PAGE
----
The opinion piece at the OP links to the NYT piece OP's author is writing about: Gen Z wants to make their own schedules, they want paid time off when they aren’t feeling up to working and they want to make everything political.
Here are some of the top recommended NYT reader comments:
[quote][bold]David[/bold] 4775 Recommended
[quote]Almost all of the examples of this generation of 72 million are from a small subset with college degrees living upscale lives in urban areas working for trendy startups. I guarantee the Gen Z farmers don't text their cows that they're not feeding up today because of their mental health, nor do the young lawyers in major corporate firms or explain to one of the partners they can't come in to help meet a deadline because they woke up "not in a good place."
[quote][bold]José[/bold] 3550 Recommended
[quote]I suspect that these differences amongst generations are less marked in other working locales: GenZ-ers who are cashiers at Walmart, flipping burgers at McDonald's, or even working construction might not be quite as lippy. With respect, I found this article rather superficial, a touch tone-deaf, and representative of few outside of the urban, privileged, and mostly white crowd who works in "cool" new economy settings.
[quote][bold]Mark[/bold] 3467 Recommended
[quote]What this author mistakes for “boldness” is actually a combination of entitlement, fragility and narcissism.
[quote][bold]C.[/bold] 2319 Recommended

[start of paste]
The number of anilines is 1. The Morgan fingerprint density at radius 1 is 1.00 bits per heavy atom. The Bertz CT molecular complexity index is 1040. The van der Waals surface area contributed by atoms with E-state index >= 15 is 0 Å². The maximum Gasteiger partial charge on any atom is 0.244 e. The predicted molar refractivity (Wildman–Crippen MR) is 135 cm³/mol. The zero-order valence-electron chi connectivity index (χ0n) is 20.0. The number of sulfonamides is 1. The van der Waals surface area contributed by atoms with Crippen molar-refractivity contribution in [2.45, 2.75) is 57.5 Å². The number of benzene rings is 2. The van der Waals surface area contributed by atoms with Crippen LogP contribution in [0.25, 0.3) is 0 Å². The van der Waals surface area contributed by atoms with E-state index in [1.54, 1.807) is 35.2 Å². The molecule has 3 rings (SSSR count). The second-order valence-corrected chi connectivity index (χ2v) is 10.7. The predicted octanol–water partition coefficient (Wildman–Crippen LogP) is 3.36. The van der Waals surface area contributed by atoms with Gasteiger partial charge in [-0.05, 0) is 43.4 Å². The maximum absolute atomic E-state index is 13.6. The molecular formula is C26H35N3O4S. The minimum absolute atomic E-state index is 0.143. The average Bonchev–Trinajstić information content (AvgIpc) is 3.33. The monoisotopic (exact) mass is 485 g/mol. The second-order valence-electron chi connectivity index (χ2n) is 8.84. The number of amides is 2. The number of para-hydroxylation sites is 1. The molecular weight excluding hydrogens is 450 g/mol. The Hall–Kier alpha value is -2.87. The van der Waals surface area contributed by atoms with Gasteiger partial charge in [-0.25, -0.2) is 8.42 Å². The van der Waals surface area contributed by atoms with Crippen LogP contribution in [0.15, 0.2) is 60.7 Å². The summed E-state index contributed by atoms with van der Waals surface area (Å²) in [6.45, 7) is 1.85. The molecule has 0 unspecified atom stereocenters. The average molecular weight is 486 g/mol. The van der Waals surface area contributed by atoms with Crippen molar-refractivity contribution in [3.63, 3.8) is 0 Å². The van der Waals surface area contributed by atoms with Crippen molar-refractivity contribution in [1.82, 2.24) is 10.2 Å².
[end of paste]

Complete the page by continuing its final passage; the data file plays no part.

[quote]I'm 52, live in San Francisco, and I'm friends with a number of these younger people. Yes, they mostly work in tech. They're digital natives, fluent in social justice and the environmental crisis, and want to make a difference. But they have almost no understanding of empathy, communion with others, or self sacrifice for the greater good. Graciousness is foreign to them, a stodgy old fashioned word. And, really, how would they have learned about these things that take time, attention, patience, and guidance? They all report that there was so little of that in their upbringing. I like these young people, and I feel for them. But they're blind to deeper human connectedness and are working with increasingly powerful tools while disdaining critical feedback. Their potential for destruction terrifies me.
[quote][bold]NoName[/bold] 2203 Recommended
[quote]I am disturbed by this piece and the cheery spin about "cracking the code." That may well be another expression for "not doing the work." I've taught these kids when they were in college. Many always wanted extra credit to raise their grades, after failing to complete routine assignments. They asked for special treatment and complained about how red ink on their papers was traumatic. The list was endless. I'd like to see gen-z ask more questions about how they can be like gen-x and not the other way around.
[quote][bold]John B.[/bold] 1933 Recommended
[quote]News flash: the overwhelming majority of Americans of every generation do not work at tech start-ups, trendy marketing firms, and fashion houses. They work in auto factories and meat packing plants, at Walmart, Target and Home Depot, in hospitals and dentists' offices. They are teachers, cops and firefighters, and postal workers. They are associates in big law firms where they are still expected to bill clients 60 hours a week. They drive cabs and Uber cars, trains and airplanes, and tens of thousands of trucks. They work in Amazon warehouses and deliver for UPS and Fedex. They work in oil fields and, yes, even a few coal mines. The number of "Generation Zers" who can tell their bosses what hours they feel like working is miniscule. But count on some in the media to create a "narrative" about something that is not really happening.